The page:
Never Do This After a Head Injury, Experts Say

Experts share this crucial advice following Bob Saget's fatal injury.

Stand-up comedian and Full House star Bob Saget died suddenly in January at the age of 65. Following the release of autopsy results, in a Feb. 9 statement his family revealed that the cause of death was accidental blunt trauma to the head, a form of traumatic brain injury (TBI). Saget's family says that the actor "hit the back of his head on something, thought nothing of it and went to sleep" in what they described as "an unwitnessed fall."

Experts from Johns Hopkins Medicine say that head injuries like the one Saget's family described are "one of the most common causes of disability and death in adults." Sadly, they're also on the rise. Each year, 1.7 million people experience a traumatic brain injury, and the CDC estimates that 5.6 million Americans are currently living with the effects of a past TBI.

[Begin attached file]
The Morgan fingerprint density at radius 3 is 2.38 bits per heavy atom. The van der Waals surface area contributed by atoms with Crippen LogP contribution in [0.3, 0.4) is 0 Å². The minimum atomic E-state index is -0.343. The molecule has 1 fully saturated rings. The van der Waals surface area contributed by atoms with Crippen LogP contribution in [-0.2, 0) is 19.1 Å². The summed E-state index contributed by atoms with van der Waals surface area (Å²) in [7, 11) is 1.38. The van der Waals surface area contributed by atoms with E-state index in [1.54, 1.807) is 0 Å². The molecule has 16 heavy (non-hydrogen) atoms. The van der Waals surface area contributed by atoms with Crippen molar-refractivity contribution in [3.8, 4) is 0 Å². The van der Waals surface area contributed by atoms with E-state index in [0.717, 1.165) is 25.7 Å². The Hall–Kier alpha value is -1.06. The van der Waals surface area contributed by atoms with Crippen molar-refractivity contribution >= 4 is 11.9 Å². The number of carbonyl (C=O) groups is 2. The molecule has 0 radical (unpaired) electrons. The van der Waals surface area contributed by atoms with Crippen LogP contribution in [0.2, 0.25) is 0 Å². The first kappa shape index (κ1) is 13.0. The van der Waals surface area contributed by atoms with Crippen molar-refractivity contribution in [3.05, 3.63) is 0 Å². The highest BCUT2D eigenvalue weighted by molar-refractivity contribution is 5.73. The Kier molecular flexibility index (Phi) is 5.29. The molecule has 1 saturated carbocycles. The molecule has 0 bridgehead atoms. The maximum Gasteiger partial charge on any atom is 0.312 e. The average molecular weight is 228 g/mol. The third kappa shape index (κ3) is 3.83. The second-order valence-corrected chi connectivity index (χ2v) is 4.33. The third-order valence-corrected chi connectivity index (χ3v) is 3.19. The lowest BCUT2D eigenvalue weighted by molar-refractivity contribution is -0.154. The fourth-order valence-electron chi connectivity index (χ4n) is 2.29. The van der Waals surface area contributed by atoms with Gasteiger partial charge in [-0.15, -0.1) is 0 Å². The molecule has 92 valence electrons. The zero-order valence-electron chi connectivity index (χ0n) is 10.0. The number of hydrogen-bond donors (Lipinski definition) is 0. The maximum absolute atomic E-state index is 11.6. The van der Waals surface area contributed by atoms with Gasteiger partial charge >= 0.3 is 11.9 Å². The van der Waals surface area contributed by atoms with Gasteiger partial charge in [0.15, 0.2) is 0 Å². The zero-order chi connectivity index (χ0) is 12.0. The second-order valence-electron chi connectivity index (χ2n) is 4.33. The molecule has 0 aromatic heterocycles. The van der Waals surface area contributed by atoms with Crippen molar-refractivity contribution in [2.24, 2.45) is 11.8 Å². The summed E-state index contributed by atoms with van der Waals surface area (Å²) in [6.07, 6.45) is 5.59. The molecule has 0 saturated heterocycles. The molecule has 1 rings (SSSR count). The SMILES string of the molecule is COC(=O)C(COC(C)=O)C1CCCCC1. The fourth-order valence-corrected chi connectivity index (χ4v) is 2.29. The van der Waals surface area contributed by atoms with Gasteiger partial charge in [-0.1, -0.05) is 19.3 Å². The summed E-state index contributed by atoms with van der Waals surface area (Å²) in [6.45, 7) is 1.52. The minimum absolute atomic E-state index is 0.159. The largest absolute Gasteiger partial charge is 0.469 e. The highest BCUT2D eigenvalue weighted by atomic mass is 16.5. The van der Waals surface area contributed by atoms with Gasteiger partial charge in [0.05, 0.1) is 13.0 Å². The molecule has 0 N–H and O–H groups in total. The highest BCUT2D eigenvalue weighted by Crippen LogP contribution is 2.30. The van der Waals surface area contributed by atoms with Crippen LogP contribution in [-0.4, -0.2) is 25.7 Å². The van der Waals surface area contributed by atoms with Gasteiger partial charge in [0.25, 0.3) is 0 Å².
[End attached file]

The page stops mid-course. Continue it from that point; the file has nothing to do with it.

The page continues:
"This is a time to pause and think about how big a problem head trauma is, both severe head traumas like this and also milder forms that have cumulative effects over time, and the toll that that takes on our communities," Gregory Zipfel, MD, head of the department of neurosurgery at the Washington University School of Medicine in Missouri, told BuzzFeed News after seeing the Saget family's statement. For exactly this reason, experts are now warning the public about how to react to a head trauma—including what never to do. Read on to learn the one mistake you should never make following a traumatic brain injury, and what to do if you witness one in someone else.

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Don't wait to get medical attention following a head injury.